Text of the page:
Accessing columns, rows, or cells via $, [[, or [ is mostly similar to regular data frames. However, the behavior is different for tibbles and data frames in some cases:

  • [ always returns a tibble by default, even if only one column is accessed.

  • Partial matching of column names with $ and [[ is not supported, a warning is given and NULL is returned.

  • Only scalars (vectors of length one) or vectors with the same length as the number of rows can be used for assignment.

  • Rows outside of the tibble's boundaries cannot be accessed.

  • When updating with [[<- and [<-, type changes of entire columns are supported, but updating a part of a column requires that the new value is coercible to the existing type. See vec_slice() for the underlying implementation.

Unstable return type and implicit partial matching can lead to surprises and bugs that are hard to catch. If you rely on code that requires the original data frame behavior, coerce to a data frame via as.data.frame().

# S3 method for tbl_df
$(x, name)

# S3 method for tbl_df
$(x, name) <- value

# S3 method for tbl_df
[[(x, i, j, ..., exact = TRUE)

# S3 method for tbl_df
[[(x, i, j, ...) <- value

# S3 method for tbl_df
[(x, i, j, drop = FALSE, ...)

# S3 method for tbl_df
[(x, i, j, ...) <- value

Arguments

x

A tibble.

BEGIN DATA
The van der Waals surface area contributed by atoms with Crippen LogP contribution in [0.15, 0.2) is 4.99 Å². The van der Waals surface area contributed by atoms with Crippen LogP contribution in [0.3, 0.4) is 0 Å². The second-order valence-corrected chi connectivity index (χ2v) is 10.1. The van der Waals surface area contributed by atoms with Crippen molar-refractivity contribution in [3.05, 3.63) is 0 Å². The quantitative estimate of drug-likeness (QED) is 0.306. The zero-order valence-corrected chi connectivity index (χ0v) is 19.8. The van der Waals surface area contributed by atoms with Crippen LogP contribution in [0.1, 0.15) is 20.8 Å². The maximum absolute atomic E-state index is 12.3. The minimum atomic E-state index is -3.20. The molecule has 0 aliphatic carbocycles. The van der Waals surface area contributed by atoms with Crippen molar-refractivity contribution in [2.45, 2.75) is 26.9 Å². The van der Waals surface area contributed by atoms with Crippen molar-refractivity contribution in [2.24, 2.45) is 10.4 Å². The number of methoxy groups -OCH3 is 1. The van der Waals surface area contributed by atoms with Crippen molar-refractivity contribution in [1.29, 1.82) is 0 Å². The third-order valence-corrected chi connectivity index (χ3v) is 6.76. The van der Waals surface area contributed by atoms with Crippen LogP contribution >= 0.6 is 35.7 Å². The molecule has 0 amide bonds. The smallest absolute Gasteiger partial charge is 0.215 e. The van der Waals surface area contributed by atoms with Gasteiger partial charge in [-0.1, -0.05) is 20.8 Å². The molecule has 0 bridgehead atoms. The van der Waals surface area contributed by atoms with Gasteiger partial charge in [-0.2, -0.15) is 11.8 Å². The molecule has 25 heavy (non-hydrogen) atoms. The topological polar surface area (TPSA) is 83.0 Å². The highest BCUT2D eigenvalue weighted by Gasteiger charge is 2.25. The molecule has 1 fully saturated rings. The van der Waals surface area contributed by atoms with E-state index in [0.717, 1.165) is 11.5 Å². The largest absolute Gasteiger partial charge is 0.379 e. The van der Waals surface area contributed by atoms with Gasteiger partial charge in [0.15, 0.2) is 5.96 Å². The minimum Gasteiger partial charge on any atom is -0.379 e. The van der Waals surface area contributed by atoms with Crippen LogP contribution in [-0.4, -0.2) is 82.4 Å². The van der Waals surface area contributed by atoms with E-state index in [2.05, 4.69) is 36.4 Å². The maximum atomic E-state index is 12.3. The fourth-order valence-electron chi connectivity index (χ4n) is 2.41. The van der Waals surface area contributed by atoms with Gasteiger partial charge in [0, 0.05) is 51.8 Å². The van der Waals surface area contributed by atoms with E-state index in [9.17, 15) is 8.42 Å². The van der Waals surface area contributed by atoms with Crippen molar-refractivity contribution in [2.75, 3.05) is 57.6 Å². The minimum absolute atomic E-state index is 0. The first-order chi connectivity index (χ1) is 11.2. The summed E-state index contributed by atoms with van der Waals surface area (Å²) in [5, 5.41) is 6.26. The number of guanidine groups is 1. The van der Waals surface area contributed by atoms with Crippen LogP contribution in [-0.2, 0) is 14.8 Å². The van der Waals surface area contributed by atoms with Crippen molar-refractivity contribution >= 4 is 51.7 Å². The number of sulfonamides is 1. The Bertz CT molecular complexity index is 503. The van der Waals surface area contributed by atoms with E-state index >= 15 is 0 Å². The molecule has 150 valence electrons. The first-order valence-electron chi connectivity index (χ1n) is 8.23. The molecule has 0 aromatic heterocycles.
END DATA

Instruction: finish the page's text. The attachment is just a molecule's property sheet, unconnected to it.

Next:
name

A name or a string.

value

A value to store in a row, column, range or cell. Tibbles are stricter than data frames in what is accepted here.

i, j

Row and column indices. If j is omitted, i is used as column index.

...

Ignored.

exact

Ignored, with a warning.

drop

Coerce to a vector if fetching one column via tbl[, j] . Default FALSE, ignored when accessing a column via tbl[j] .

Details

For better compatibility with older code written for regular data frames, [ supports a drop argument which defaults to FALSE. New code should use [[ to turn a column into a vector.

Examples

df <- data.frame(a = 1:3, bc = 4:6) tbl <- tibble(a = 1:3, bc = 4:6) # Subsetting single columns: df[, "a"]
#> [1] 1 2 3
tbl[, "a"]
#> # A tibble: 3 x 1 #> a #> <int> #> 1 1 #> 2 2 #> 3 3
tbl[, "a", drop = TRUE]
#> [1] 1 2 3
as.data.frame(tbl)[, "a"]
#> [1] 1 2 3
# Subsetting single rows with the drop argument: df[1, , drop = TRUE]
#> $a #> [1] 1 #> #> $bc #> [1] 4 #>
tbl[1, , drop = TRUE]
#> # A tibble: 1 x 2 #> a bc #> <int> <int> #> 1 1 4
as.list(tbl[1, ])
#> $a #> [1] 1 #> #> $bc #> [1] 4 #>
# Accessing non-existent columns: df$b
#> [1] 4 5 6
tbl$b
#> Warning: Unknown or uninitialised column: `b`.
#> NULL
df[["b", exact = FALSE]]
#> [1] 4 5 6
tbl[["b", exact = FALSE]]
#> Warning: `exact` ignored.
#> NULL
df$bd <- c("n", "e", "w") tbl$bd <- c("n", "e", "w") df$b
#> NULL
tbl$b
#> Warning: Unknown or uninitialised column: `b`.
#> NULL
df$b <- 7:9 tbl$b <- 7:9 df$b
#> [1] 7 8 9
tbl$b
#> [1] 7 8 9
# Identical behavior: tbl[1, ]
#> # A tibble: 1 x 4 #> a bc bd b #> <int> <int> <chr> <int> #> 1 1 4 n 7
tbl[1, c("bc", "a")]
#> # A tibble: 1 x 2 #> bc a #> <int> <int> #> 1 4 1
tbl[, c("bc", "a")]
#> # A tibble: 3 x 2 #> bc a #> <int> <int> #> 1 4 1 #> 2 5 2 #> 3 6 3
tbl[c("bc", "a")]
#> # A tibble: 3 x 2 #> bc a #> <int> <int> #> 1 4 1 #> 2 5 2 #> 3 6 3
tbl["a"]
#> # A tibble: 3 x 1 #> a #> <int> #> 1 1 #> 2 2 #> 3 3
tbl$a
#> [1] 1 2 3
tbl[["a"]]
#> [1] 1 2 3